A New Definition of "Young Researcher"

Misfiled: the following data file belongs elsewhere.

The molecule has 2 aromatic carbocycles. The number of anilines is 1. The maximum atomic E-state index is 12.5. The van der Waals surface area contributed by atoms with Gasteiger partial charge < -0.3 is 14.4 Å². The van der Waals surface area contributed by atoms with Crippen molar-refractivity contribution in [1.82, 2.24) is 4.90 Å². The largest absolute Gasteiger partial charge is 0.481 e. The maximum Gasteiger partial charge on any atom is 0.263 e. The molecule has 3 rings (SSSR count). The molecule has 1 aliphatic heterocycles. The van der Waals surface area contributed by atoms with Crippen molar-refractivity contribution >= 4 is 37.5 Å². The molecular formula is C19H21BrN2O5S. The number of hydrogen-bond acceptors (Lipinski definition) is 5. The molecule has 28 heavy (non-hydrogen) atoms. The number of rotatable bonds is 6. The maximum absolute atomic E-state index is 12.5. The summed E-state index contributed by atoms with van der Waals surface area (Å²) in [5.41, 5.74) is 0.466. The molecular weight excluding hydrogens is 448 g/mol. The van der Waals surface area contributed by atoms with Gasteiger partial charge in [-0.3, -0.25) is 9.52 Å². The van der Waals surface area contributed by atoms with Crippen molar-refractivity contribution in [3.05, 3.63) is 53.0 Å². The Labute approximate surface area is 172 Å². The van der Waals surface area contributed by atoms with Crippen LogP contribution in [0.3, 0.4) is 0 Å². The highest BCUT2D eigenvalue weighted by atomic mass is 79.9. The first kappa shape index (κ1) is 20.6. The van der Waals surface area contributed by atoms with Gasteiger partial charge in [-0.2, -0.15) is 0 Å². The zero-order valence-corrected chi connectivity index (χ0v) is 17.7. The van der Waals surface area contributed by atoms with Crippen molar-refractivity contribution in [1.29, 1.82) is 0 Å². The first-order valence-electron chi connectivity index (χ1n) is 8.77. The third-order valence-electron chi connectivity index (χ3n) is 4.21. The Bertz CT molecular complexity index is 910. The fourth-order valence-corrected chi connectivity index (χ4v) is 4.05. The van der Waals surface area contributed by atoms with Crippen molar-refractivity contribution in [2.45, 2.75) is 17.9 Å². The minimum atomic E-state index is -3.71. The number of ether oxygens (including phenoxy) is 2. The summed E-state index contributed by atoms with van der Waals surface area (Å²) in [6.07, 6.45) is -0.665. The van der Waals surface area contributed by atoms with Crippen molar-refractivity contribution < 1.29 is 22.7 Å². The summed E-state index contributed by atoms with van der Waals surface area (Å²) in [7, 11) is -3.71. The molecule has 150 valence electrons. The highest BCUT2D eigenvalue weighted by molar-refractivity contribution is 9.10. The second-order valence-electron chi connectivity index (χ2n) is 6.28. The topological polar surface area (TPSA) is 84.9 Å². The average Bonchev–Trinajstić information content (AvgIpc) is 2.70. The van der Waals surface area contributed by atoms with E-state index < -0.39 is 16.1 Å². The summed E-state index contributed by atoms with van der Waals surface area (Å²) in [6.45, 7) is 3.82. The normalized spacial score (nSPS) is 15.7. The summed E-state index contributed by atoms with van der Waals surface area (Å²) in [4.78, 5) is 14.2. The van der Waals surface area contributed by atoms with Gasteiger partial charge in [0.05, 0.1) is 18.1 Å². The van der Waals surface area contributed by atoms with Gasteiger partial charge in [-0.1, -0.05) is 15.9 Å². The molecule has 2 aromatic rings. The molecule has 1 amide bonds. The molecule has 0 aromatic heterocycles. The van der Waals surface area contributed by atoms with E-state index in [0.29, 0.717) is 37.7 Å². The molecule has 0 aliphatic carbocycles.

The Royal Society‘s science journal Biology Letters has published a most unusual paper: it was researched and written by a group of children aged 8-10. Simply titled Blackawton Bees, it is the product of 25 U.K. students who worked with neuroscientists to collect data on whether bumblebees could be trained to learn which flowers to forage from by using color and pattern cues. Their track sheets recorded diagrams and simple stats, with visual puzzles the children designed for the bees to “solve.” They found that the bees responded to complex color and spatial arrangements to learn which flower held food. Written in age-appropriate language, the paper concludes that “before doing these experiments we did not really think a lot about bees and how they are as smart as us …. (Bees-seem to-think!)” An accompanying essay from two neuroscientists say that, while the report is lacking vigorous analysis, the finding is significant. [%comments]